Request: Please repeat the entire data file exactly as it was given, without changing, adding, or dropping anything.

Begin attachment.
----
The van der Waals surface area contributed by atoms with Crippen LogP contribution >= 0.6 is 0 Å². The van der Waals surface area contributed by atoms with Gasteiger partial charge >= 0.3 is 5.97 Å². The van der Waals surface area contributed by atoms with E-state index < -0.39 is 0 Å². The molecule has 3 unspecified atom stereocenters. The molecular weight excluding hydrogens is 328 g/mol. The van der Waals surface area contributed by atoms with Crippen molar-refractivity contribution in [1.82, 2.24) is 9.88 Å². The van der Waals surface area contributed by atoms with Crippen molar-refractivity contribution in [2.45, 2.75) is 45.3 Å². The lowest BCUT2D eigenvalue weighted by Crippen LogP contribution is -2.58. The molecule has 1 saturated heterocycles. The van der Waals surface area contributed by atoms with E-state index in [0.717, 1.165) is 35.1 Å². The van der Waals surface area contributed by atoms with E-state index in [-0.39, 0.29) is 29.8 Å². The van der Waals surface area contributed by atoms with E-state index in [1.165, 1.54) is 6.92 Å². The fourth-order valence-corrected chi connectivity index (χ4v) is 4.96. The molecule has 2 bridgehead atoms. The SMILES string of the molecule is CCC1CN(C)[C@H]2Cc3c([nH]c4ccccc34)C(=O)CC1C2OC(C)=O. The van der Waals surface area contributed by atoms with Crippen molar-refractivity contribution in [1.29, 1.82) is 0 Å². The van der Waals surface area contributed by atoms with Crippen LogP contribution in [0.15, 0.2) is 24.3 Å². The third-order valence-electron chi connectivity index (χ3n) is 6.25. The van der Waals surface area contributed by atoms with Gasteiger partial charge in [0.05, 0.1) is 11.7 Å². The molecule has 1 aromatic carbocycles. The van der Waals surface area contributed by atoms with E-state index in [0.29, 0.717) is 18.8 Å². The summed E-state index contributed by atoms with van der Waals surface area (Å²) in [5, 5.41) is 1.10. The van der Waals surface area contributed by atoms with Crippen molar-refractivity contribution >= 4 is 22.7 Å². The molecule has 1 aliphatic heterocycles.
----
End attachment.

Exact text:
The van der Waals surface area contributed by atoms with Crippen LogP contribution >= 0.6 is 0 Å². The van der Waals surface area contributed by atoms with Gasteiger partial charge >= 0.3 is 5.97 Å². The van der Waals surface area contributed by atoms with E-state index < -0.39 is 0 Å². The molecule has 3 unspecified atom stereocenters. The molecular weight excluding hydrogens is 328 g/mol. The van der Waals surface area contributed by atoms with Crippen molar-refractivity contribution in [1.82, 2.24) is 9.88 Å². The van der Waals surface area contributed by atoms with Crippen molar-refractivity contribution in [2.45, 2.75) is 45.3 Å². The lowest BCUT2D eigenvalue weighted by Crippen LogP contribution is -2.58. The molecule has 1 saturated heterocycles. The van der Waals surface area contributed by atoms with E-state index in [0.717, 1.165) is 35.1 Å². The van der Waals surface area contributed by atoms with E-state index in [-0.39, 0.29) is 29.8 Å². The van der Waals surface area contributed by atoms with E-state index in [1.165, 1.54) is 6.92 Å². The fourth-order valence-corrected chi connectivity index (χ4v) is 4.96. The molecule has 2 bridgehead atoms. The SMILES string of the molecule is CCC1CN(C)[C@H]2Cc3c([nH]c4ccccc34)C(=O)CC1C2OC(C)=O. The van der Waals surface area contributed by atoms with Crippen molar-refractivity contribution in [1.29, 1.82) is 0 Å². The van der Waals surface area contributed by atoms with Crippen LogP contribution in [0.15, 0.2) is 24.3 Å². The third-order valence-electron chi connectivity index (χ3n) is 6.25. The van der Waals surface area contributed by atoms with Gasteiger partial charge in [0.05, 0.1) is 11.7 Å². The molecule has 1 aromatic carbocycles. The van der Waals surface area contributed by atoms with E-state index in [0.29, 0.717) is 18.8 Å². The summed E-state index contributed by atoms with van der Waals surface area (Å²) in [5, 5.41) is 1.10. The van der Waals surface area contributed by atoms with Crippen molar-refractivity contribution >= 4 is 22.7 Å². The molecule has 1 aliphatic heterocycles.